Encryption hurdle in WhatsApp’s Facebook data-sharing plan

Better friend suggestions, ad targeting and personalised interactions with businesses are being promised.

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WhatsApp Facebook Privacy

Instant messenger service WhatsApp has announced that it will share user data with its owner Facebook, leading to an uproar on social media. However, its encryption policy could keep conversations private – for now.

It’s been two years since one of the largest and most surprising tech buyouts we’ve ever seen. In 2014 Facebook bought WhatsApp for a staggering $19 billion (Dh70 billion). WhatsApp today has more than one billion registered users and is the go-to messaging app in many emerging markets and regions where Facebook has yet to capture the majority.

When the purchase happened, users were up in arms about how this would affect their privacy thanks to Facebook’s notorious history with its own well-documented user privacy issues over the years. At the time, co-founder Jan Koum made it clear that WhatsApp has always respected user privacy and would never sell private information to advertisers. However, over the weekend WhatsApp updated its privacy policy to state that it would share a limited amount of user data — primarily phone numbers — with Facebook. WhatsApp claims this is to better friend suggestions on Facebook and deliver more relevant ads to users.

Better friend suggestions and ad targeting aside, WhatsApp also wants to explore more opportunity to connect its users with relevant businesses in a more personalised manner. The examples it gives are of banks being able to inform customers directly of fraudulent transactions and notifications from airlines about flight delays. These examples may sound familiar because Facebook has been toying with these ideas through it’s Messenger bots. Though still in its infancy, we can’t know for sure where these concepts will eventually lead. WhatsApp has a strong user base that likely doesn’t use Messenger and this is a great way of adding a massive user base into the same program, albeit on two different platforms. At the end of the day, Facebook wants to be an integral part of the entire world’s populace any way it can.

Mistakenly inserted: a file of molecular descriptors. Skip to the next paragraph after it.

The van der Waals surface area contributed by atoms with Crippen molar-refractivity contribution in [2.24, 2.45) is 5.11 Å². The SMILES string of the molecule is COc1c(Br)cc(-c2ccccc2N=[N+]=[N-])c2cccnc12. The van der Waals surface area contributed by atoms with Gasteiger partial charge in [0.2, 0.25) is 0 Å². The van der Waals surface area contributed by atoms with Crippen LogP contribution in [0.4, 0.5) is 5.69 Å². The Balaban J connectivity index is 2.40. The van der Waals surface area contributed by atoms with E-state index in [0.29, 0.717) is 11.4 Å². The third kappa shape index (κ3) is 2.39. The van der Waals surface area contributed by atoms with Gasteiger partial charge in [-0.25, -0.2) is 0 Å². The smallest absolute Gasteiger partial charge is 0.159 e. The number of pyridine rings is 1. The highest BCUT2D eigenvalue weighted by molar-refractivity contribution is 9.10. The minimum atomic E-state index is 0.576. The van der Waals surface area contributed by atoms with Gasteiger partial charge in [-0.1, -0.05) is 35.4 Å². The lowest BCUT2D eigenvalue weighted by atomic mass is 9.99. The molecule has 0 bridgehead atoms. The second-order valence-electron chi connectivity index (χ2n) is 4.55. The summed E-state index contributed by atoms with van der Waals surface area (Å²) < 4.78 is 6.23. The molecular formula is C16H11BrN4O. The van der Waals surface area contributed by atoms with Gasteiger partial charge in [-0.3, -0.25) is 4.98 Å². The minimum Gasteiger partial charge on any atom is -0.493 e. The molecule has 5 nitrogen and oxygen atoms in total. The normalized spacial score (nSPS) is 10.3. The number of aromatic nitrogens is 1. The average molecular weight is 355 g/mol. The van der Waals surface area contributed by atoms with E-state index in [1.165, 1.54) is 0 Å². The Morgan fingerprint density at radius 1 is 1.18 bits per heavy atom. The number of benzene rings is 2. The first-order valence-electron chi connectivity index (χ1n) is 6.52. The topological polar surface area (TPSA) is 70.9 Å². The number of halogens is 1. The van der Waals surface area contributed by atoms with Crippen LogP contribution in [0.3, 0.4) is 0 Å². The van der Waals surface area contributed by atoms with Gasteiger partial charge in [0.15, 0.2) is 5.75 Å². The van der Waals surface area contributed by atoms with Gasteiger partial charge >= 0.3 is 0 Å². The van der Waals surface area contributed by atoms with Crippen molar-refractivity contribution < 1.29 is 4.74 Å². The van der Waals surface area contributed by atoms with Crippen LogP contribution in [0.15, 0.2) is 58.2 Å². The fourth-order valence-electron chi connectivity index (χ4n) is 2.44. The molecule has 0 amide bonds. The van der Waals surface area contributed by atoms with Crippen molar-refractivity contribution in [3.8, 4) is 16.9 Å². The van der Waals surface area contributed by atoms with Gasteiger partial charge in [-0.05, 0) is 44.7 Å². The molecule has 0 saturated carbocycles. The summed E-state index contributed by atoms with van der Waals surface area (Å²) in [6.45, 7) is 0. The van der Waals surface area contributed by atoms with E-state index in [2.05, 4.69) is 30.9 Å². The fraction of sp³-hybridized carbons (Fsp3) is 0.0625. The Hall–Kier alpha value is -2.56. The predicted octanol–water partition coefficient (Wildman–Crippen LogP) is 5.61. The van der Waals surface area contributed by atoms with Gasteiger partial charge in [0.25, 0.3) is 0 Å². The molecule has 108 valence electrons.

Although WhatsApp is changing its privacy policy, it will continue to support the end-to-end encryption it had recently established. This means, in theory, no one — including Facebook and WhatsApp — will be able to read these messages. How ad targeting can then be made more relevant, we have no idea.

Now WhatsApp undoubtedly foresaw the furor this would cause and have baked in an opt-out feature that wasn’t spoken about in its blog post but was discovered a while after their initial announcement. You’ve most likely already accepting the terms without even looking at what you’re agreeing to and that’s fine. Once you’ve agreed to the new terms, you have 30 days to opt out of Facebook getting a hold of your phone number. Just go into WhatsApp’s Account settings. There you’ll see a box you can uncheck that reads “Share my account info”.